Online dating starts with an element of virtual dating, you are messaging back and forth, trying to create enough of a connection before you meet in person, there may be a phone or video call before that, but usually some sort of online interaction. With matchmaking that bit is usually bypassed, unless of course you have been set up with someone further away (at Maclynn we offer international searches), and you are establishing a connection. Then there are times when dating occurs ‘online’ or virtually, where you will be unable to meet due to circumstance, typically distance, but also on the rare occasion of a pandemic lockdown and social distancing rules.
The initial moments of connection can feel exciting, daunting or some variants thereof, and there is plenty of advice on how to deal with that, see this blog with our expert first date advice or what to wear. Once you have decided that your first, second and third virtual dates have gone well, you have kept a decent connection going for a few weeks and things are beginning to feel ‘serious’ but you can’t meet, that’s when it gets really tricky. How do you keep the momentum going? You may like each other, but you can’t be sure as you haven’t met yet. How do you progress the intimacy when you haven’t met yet? Is it even wise to?
These are difficult questions to answer, and some we have been posed over the past year especially. In order to even think about keeping a momentum going, you have to ensure that you and your virtual date actually agree that there is a momentum – that it is romantic and with the purpose of getting to know each other in that frame. I think many make the mistake and think they are on the ‘same page’ as the other person; but one person’s ‘frequent texting’ is their ‘passing time’ while for someone else it’s a sign of a romantic spark. We tend to ignore the assumptions we make about the connection. Get that clarified first! (This is usually bypassed in matchmaking, but you still need to do your own due diligence).
Once you have had this conversation, the conversation whereby you agree that there is mutual and reciprocal romantic attraction, you will find that keeping the momentum becomes a more natural progression. So I guess if there are any ‘steps’ in this, that would be ‘step one’! Gain clarity on the nature of your connection (i.e. this is romantic, and yes we would like to get to know each other better).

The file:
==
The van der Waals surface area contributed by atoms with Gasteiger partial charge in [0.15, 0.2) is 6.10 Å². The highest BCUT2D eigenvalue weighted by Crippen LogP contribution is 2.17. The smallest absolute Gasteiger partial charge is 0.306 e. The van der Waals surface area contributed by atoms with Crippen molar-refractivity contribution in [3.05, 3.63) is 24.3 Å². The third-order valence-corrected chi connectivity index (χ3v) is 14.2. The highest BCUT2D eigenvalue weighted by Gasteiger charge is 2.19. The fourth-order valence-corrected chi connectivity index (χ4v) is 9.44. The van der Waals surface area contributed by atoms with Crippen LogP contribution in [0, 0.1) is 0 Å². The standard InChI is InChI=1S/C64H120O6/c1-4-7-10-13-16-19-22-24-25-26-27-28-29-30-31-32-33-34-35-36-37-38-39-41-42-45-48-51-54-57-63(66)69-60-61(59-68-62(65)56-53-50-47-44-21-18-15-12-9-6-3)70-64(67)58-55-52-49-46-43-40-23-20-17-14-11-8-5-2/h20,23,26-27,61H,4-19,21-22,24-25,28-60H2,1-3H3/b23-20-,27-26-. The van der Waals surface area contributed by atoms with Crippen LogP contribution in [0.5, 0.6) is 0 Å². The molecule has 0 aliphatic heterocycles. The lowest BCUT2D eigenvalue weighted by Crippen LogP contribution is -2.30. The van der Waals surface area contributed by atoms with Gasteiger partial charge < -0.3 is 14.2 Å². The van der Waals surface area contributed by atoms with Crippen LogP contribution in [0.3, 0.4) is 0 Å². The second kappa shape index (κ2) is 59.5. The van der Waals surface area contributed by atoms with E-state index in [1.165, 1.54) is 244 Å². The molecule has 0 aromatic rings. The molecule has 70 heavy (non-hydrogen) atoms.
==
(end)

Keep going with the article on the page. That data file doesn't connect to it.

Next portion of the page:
So the question is, how do you maintain that excitement and interest in each other when you cannot share the same physical space. The answer lies in psychology. Think about what people do and need in order to foster and maintain a connection: shared experiences, something to talk about and engage in that is ‘private to them’. This unlocks a myriad of ideas. You may start with things that are somewhat benign, such as watching the same movie at the same time, sharing a virtual drink (i.e. seeing each other on FaceTime and you each have a prepared drink), reading books or articles out loud to one another, playing games and quizzes on House Party App and then venture to sending gifts (hoorah to online shopping!). You can then begin to introduce more personally intimate activities perhaps starting with ‘the 36 questions’, the questions that allegedly help you fall in love. It’s then about getting to know one another at a deeper level, such as discovering what love languages or arguing styles you have, check out a variety of fun ‘couple’ psychometric tests here. Build up a connection and keep the contact frequency that you would if you were a steady couple. Remember to share your mundane life with each other, the daily things you do ‘I’m heading to that meeting now’ or ‘how was your lunch?’.
Another way to keep momentum going is working towards a sense of progression. As in, you both feel that the relationship is ‘going somewhere’. You would unlikely have declared a love for one another, but you need to be talking about plans to meet and thinking about future activities and actively setting those plans in motion when possible (searching for flights, places to go, how to meet, keeping an eye on restrictions etc).
At Maclynn (formerly Vida), we remain distinguished within the industry of love (and increasingly, virtual dating) by providing our clients with a unique approach, combining psychological principles and assessments with character-driven profiling and business expertise, creating a personable and warm framework in an increasingly cold, impersonal world. A matchmaker is a friend, a concierge, a therapist, a coach, a counsellor, a confidante, a person who can make your dreams come true, find you that special someone – and help heal that broken heart. Contact us today and see that, whilst futuristic technology is all very well, you cannot beat the human touch.